So Andrew Cuomo has announced that he will resign as New York’s governor in two weeks. Odds are that he will carry through on that promise.
It’s worth taking a moment to ask why he’s been forced out — and more importantly, what his departure means for New York and for America.
By now, we all know the official story: A barrage of sexual harassment complaints cost Cuomo the trust of New Yorkers. Without that trust, he could not govern effectively.
Believe it? Don’t kid yourself.
We’re talking about a man who presided over the country’s worst pandemic performance, made matters even worse by shipping infected patients into nursing homes, watch death rip through New York’s elderly, then took a victory lap proudly calling his abysmal performance ''New York strong.''
His efforts earned him an Emmy, a book deal and serious consideration for the presidency. Are we really supposed to believe that he couldn’t survive a second-rate sexual harassment scandal?
The truth of the matter is that Cuomo is out because the ascendant leftist power base determined that he had outlived his usefulness. It could conceivably be argued that Cuomo is an old-school dealmaker, more focused on power and prestige, rather than ideology.
When the winds blew toward pragmatism, he could come off as a centrist; when they blew towards radicalism, he was more than happy to govern as a radical.
Cuomo and his old-school type of pols — a grouping that unquestionably includes President Joe Biden — are living on borrowed time. The radical, ideologically driven base of the Democratic Party keeps claiming scalps. New York has played a critical role in its rise.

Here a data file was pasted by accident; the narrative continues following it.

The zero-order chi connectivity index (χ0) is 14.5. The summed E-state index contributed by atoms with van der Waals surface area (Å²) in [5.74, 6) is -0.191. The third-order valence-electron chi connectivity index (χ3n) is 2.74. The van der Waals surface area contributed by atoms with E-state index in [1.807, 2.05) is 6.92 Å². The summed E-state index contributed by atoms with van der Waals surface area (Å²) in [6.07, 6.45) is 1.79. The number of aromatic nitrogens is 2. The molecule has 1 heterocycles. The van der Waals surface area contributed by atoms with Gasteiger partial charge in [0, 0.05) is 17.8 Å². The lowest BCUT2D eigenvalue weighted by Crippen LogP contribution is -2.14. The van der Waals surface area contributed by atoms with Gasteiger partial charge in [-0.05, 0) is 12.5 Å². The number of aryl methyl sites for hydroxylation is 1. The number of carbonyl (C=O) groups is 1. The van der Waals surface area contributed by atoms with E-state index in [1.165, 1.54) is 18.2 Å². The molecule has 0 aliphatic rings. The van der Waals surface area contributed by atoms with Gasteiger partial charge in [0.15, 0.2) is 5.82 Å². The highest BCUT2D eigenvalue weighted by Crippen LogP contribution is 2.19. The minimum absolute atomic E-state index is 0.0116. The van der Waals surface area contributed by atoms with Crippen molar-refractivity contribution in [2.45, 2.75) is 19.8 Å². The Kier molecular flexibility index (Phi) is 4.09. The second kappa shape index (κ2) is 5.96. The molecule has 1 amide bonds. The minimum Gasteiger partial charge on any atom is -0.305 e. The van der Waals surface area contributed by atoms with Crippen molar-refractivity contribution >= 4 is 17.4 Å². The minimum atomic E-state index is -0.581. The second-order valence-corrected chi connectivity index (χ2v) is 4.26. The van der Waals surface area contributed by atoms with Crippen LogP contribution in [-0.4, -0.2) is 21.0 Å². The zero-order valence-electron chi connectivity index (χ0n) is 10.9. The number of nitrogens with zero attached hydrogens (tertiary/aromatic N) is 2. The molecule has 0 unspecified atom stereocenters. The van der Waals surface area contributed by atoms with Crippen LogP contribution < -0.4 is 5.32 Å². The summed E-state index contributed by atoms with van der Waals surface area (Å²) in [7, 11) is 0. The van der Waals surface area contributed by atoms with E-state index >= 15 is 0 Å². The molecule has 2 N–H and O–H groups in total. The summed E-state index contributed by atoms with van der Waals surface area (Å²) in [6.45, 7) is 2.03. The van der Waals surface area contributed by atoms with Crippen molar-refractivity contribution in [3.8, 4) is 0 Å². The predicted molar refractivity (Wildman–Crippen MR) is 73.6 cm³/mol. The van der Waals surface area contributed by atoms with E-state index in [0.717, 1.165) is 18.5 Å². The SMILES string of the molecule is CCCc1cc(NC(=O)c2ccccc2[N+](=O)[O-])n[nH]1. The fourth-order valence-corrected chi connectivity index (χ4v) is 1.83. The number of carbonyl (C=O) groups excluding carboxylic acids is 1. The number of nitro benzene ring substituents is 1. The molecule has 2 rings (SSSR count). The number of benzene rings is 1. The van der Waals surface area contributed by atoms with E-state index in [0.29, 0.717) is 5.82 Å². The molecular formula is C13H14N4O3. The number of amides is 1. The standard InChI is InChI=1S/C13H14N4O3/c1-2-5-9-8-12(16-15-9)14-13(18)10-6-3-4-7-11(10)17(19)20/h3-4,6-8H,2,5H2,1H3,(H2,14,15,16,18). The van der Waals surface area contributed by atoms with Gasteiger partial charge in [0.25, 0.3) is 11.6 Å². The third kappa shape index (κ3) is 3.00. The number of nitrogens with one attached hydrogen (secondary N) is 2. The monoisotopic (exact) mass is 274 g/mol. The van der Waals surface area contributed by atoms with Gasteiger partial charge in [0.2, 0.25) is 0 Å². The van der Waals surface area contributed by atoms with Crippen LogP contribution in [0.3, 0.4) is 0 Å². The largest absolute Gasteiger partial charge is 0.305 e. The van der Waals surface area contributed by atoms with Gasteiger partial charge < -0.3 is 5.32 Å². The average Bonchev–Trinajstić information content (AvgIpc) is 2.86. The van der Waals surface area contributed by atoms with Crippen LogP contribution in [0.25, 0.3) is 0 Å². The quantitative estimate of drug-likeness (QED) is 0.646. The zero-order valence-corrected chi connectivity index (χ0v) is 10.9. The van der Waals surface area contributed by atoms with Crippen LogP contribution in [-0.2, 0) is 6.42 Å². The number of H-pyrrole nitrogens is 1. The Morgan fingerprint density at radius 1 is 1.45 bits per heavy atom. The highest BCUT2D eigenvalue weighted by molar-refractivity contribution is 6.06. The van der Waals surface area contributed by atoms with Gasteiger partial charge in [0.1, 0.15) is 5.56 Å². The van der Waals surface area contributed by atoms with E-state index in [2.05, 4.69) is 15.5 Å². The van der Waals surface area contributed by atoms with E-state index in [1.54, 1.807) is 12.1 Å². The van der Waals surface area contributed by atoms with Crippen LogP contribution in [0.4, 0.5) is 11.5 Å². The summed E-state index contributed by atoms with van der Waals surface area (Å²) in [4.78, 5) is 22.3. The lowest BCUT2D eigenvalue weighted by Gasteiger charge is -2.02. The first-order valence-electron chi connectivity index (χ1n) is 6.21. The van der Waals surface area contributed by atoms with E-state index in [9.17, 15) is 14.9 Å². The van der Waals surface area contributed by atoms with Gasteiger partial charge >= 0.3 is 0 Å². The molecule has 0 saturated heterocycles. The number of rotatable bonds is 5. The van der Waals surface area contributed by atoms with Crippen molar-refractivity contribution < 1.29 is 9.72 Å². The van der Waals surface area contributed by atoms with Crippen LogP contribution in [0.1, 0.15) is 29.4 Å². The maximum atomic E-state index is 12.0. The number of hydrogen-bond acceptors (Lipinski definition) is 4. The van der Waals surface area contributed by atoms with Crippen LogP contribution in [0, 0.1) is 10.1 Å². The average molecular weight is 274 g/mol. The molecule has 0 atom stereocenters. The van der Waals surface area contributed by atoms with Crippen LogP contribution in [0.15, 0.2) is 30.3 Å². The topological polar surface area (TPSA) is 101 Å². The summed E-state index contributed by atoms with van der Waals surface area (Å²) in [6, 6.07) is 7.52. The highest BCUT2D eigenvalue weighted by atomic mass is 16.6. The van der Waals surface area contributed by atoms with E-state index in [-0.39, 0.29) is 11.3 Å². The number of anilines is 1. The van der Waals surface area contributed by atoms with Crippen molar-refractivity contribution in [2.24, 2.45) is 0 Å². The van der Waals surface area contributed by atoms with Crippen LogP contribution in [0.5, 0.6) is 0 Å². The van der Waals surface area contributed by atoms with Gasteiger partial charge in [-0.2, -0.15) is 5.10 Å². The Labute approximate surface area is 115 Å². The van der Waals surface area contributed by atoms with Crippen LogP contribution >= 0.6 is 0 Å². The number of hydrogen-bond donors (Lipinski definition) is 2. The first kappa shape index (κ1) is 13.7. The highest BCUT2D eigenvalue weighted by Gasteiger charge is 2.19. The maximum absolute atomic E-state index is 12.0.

In 2018, the radical Alexandria Ocasio-Cortez stunned longtime incumbent dealmaker Joe Crowley. In 2020, the equally radical Jamaal Bowman displaced one of the few remaining moderate Democrats, ending Eliot Engel’s fifteen-term run. No less a power broker than Senate Majority Leader Chuck Schumer is reportedly terrified of a far-left primary challenge, likely from Ocasio-Cortez.
Rather than noticing that his era had ended, however, Cuomo announced his plans to run for a fourth term in 2022. He was heavily favored to win any primary — and then the general election.
Though a fourth Cuomo term would have been unlikely to derail the radicals’ agenda, it would indeed have slowed their rise to full power.
With Cuomo out of office, his successor — Lt. Gov. Kathy Hochul — will have several months to show New Yorkers who she is. Will she be radical enough to win the endorsement of New York’s far left, then enter the general election heavily favored in this very Democratic state? Or will she hew more to the center, lose their endorsement, and be cast aside in just over a year?
Either way, her ascendance seems unlikely to improve life in New York.
Andrew Cuomo is neither a good man nor a good governor, and no one should be sorry to see him go. But harbor no illusions: There is no elevating message in his departure. Perhaps Hochul will be a pleasant surprise. Far more likely, however, is that we are once again seeing the reality that defines today’s left: Out with the bad, in with the worse.
Bruce Abramson Ph.D., JD, is a principal at JBB&A Strategies and B2 Strategic, a director of the American Center for Education and Knowledge, and author of the forthcoming book, "The New Civil War: Exposing Elites, Fighting Utopian Leftism, and Restoring America" (RealClear Publishing, 2021). Read Bruce Abramson's Reports — More Here.
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